Catherine de’ Medici, Duchess of Urbino and Countess of Auvergne, was born in Florence on April 13, 1519. She became one of the most controversial queens of France. Catherine was half-French and half-Italian, born to Lorenzo II de’ Medici and Madeleine de la Tour D’Auvergne. At age 14, her uncle Pope Clement VII married Catherine to the son of King Henry II of France.
Although the Medici family was much lower in rank than France's royal family, Pope Clement VII managed to impose his niece on the French court. The Pope needed someone trustworthy in Paris since Protestantism was spreading through Europe, threatening papal power. Due to the difference in status and her foreign origins, the De' Medici bride was not well received by French nobility.
In 1547, Henry II was crowned king and Catherine De' Medici became his queen consort. Henry II’s reign lasted only 12 years and he died of wounds from a duel in 1559. For the rest of her life, Queen Catherine wore traditional mourning black in honor of her husband. Queen Catherine’s sons took the throne, one after the other. The young kings suffered from poor health or were too young to govern. Queen Catherine ruled in their place, running France from behind the scenes for 15 years.
The queen's grip on power was, however, tenuous.
Many wanted to wrest power from her. The queen maintained a delicate balance, playing her enemies off each other.
A tense and suspicious atmosphere at court was worsened by Catherine’s unscrupulous alliances and esoteric beliefs that fed suspicions about her. Tension between Catholics and Protestants increased. The queen preferred not to take sides. She married her eldest daughter Élisabeth to Philip II King of Spain. Then Catherine married her second daughter Marguerite to the Protestant Henry of Navarre in 1572.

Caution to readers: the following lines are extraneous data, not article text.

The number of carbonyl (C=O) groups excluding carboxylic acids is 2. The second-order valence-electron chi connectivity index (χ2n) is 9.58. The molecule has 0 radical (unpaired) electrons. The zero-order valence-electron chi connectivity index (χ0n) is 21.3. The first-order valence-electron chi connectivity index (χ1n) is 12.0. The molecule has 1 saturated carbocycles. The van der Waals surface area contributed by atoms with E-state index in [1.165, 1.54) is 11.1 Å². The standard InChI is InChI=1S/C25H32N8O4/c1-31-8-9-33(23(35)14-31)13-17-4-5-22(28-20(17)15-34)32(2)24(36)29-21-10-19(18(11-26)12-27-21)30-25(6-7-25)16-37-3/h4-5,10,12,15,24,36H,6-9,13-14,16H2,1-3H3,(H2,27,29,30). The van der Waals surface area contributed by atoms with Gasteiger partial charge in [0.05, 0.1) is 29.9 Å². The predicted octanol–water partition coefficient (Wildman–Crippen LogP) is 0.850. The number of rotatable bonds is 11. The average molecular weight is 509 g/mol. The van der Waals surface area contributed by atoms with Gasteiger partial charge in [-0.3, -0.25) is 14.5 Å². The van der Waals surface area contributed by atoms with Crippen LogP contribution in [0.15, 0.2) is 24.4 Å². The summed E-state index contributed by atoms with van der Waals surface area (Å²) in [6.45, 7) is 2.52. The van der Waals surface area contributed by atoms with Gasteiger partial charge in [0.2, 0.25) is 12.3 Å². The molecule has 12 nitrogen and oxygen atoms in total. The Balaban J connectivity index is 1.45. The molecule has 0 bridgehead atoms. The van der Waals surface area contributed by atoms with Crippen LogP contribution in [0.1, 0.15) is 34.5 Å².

This marriage was unacceptable for Parisian Catholics. Starting on August 24, Catholics killed thousands of Protestant Huguenots who came to Paris for the celebrations. Clashes continued for days, spreading outside the city.
The slaughter would become known as the St. Bartholomew’s Day Massacre. Catherine was blamed for provoking the deaths.
Catherine died at Château de Blois in France in 1589. She was 69.
Her name went down in history for the bloody French Wars of Religion. However, alliances she formed became the basis for later peaceful co-habitation between French Catholics and Protestants.
Catherine de' Medici set one of the first examples of religious tolerance in modern Europe.